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When Stress Takes Over


Mia Rose Penn

Mental Health is a Bigger Issue in Maastricht Than You Might Think

In the last few years, mental health problems have been on the rise everywhere, most commonly depression, anxiety and burnout. Naturally, the causes of psychological issues are often rooted in traumatic experiences, like family loss or loss of perspective. But the occurrence of such experiences has not magically increased in the past years. What is on the rise are mental health problems caused by stress, especially among young people. 50% of mental health problems occur by the age of 14, 75% by the age of 24. This trend affects Maastricht students just as well. To many students who have experienced the work load here, this might not be shocking. However, the sheer amount of people that are affected by it might indeed be surprising.

“I remember my first panic attack distinctively, because I really thought I was about to die. To anyone watching me, this assumption seemed ridiculous, but that’s what it felt like. My arms and legs turned cold, my pulse went through the roof, I couldn’t move. I felt this immense pressure on my chest, like somebody was trying to squeeze out my lungs. I felt like this for 30 minutes until it was suddenly over.” – Anxiety Disorder

“There are many different types of depression. I would say it feels like not being deserving of love, as if nobody likes you. You feel entirely alone. Every little thing, even dull things like taking the trash out, are overwhelming. You constantly feel exhausted, as if you’d just been sick. You don’t feel like doing anything. And you lose all hope that it is ever going to be different again.” – Depression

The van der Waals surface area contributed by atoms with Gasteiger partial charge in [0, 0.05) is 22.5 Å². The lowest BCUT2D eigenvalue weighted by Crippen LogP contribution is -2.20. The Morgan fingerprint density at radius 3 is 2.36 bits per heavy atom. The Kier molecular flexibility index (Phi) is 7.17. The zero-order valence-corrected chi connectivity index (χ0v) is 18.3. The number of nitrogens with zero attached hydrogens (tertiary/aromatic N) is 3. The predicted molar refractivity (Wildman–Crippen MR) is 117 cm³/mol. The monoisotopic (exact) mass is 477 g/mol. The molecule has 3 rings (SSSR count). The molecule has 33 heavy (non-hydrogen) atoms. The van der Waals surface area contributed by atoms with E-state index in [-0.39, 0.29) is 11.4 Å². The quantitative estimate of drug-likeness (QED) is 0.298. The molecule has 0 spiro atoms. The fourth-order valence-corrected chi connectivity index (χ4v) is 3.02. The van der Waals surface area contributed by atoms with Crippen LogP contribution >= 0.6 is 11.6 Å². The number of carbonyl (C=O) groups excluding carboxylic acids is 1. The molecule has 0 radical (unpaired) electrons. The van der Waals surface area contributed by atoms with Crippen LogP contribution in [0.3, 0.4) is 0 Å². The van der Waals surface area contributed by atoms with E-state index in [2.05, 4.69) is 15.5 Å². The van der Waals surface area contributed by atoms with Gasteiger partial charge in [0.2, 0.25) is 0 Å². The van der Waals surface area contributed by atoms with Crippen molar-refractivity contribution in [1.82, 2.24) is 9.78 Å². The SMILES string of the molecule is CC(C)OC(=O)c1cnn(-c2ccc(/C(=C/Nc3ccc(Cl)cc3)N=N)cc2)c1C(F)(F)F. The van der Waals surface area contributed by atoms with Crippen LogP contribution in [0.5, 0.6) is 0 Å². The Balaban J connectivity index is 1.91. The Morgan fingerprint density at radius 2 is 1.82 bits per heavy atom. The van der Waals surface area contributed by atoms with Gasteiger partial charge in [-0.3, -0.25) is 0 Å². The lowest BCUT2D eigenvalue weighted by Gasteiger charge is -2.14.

“It feels not unlike pushing a boulder up a hill only to have it crash back down again just a few meters from the top. Tasks that you could accomplish with ease before just start feeling like colossal challenges. So, you put them off until you can no longer, after which all your time goes into doing just enough to have it over with. You stop seeing friends so you can work but this cuts of any relief from the stress, making things get progressively worse until you can’t do a thing anymore. All your previous interests just leave you sort of listless now.”   – Burnout

How many of your friends or peers have reached out to you, to a student councillor or to professional help? How many of your friends have told you that they feel like they cannot handle the pressure anymore? That they feel like they cannot think straight anymore, like every thought is slipping out of their mind in an instant? The people interviewed here say one, maybe two. But the number might be much higher – people often feel like they cannot be open about it.

The MD interviewed Pia Harbers, student advisor at the Faculty of Arts and Social Sciences in Maastricht. In one academic year, she and her colleague see 50% of all students studying in the faculty at least once. The majority of these students come to talk about their study progress (30%), struggle with purely academic problems or have questions concerning rules and regulations (25%). 25% of those, however, talk to her about the symptoms described above. That is one in eight at FaSoS.